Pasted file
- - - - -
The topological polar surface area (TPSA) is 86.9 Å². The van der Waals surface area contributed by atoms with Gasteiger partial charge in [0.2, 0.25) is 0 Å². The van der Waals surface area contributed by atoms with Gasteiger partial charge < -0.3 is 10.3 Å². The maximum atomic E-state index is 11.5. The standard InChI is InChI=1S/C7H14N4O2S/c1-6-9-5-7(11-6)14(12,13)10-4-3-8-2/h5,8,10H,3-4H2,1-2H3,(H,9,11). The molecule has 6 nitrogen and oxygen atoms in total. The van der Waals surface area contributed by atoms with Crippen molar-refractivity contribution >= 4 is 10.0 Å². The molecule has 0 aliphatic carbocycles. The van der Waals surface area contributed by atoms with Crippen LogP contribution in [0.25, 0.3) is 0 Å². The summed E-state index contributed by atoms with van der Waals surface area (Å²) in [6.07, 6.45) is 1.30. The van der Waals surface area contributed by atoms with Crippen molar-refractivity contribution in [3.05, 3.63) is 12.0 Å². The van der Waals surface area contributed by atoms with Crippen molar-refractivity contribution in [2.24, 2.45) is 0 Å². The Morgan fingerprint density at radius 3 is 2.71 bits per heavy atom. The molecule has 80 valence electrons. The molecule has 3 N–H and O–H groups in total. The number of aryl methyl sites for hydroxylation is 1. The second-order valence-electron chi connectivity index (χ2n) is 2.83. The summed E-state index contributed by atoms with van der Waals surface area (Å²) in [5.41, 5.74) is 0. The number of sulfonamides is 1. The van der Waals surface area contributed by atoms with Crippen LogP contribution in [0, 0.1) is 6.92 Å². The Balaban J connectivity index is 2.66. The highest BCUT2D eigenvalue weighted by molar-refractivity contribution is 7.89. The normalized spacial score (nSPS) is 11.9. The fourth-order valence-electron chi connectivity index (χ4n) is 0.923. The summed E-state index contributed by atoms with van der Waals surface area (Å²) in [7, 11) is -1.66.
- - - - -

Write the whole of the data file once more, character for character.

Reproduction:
The topological polar surface area (TPSA) is 86.9 Å². The van der Waals surface area contributed by atoms with Gasteiger partial charge in [0.2, 0.25) is 0 Å². The van der Waals surface area contributed by atoms with Gasteiger partial charge < -0.3 is 10.3 Å². The maximum atomic E-state index is 11.5. The standard InChI is InChI=1S/C7H14N4O2S/c1-6-9-5-7(11-6)14(12,13)10-4-3-8-2/h5,8,10H,3-4H2,1-2H3,(H,9,11). The molecule has 6 nitrogen and oxygen atoms in total. The van der Waals surface area contributed by atoms with Crippen molar-refractivity contribution >= 4 is 10.0 Å². The molecule has 0 aliphatic carbocycles. The van der Waals surface area contributed by atoms with Crippen LogP contribution in [0.25, 0.3) is 0 Å². The summed E-state index contributed by atoms with van der Waals surface area (Å²) in [6.07, 6.45) is 1.30. The van der Waals surface area contributed by atoms with Crippen molar-refractivity contribution in [3.05, 3.63) is 12.0 Å². The van der Waals surface area contributed by atoms with Crippen molar-refractivity contribution in [2.24, 2.45) is 0 Å². The Morgan fingerprint density at radius 3 is 2.71 bits per heavy atom. The molecule has 80 valence electrons. The molecule has 3 N–H and O–H groups in total. The number of aryl methyl sites for hydroxylation is 1. The second-order valence-electron chi connectivity index (χ2n) is 2.83. The summed E-state index contributed by atoms with van der Waals surface area (Å²) in [5.41, 5.74) is 0. The number of sulfonamides is 1. The van der Waals surface area contributed by atoms with Crippen LogP contribution in [0, 0.1) is 6.92 Å². The Balaban J connectivity index is 2.66. The highest BCUT2D eigenvalue weighted by molar-refractivity contribution is 7.89. The normalized spacial score (nSPS) is 11.9. The fourth-order valence-electron chi connectivity index (χ4n) is 0.923. The summed E-state index contributed by atoms with van der Waals surface area (Å²) in [7, 11) is -1.66.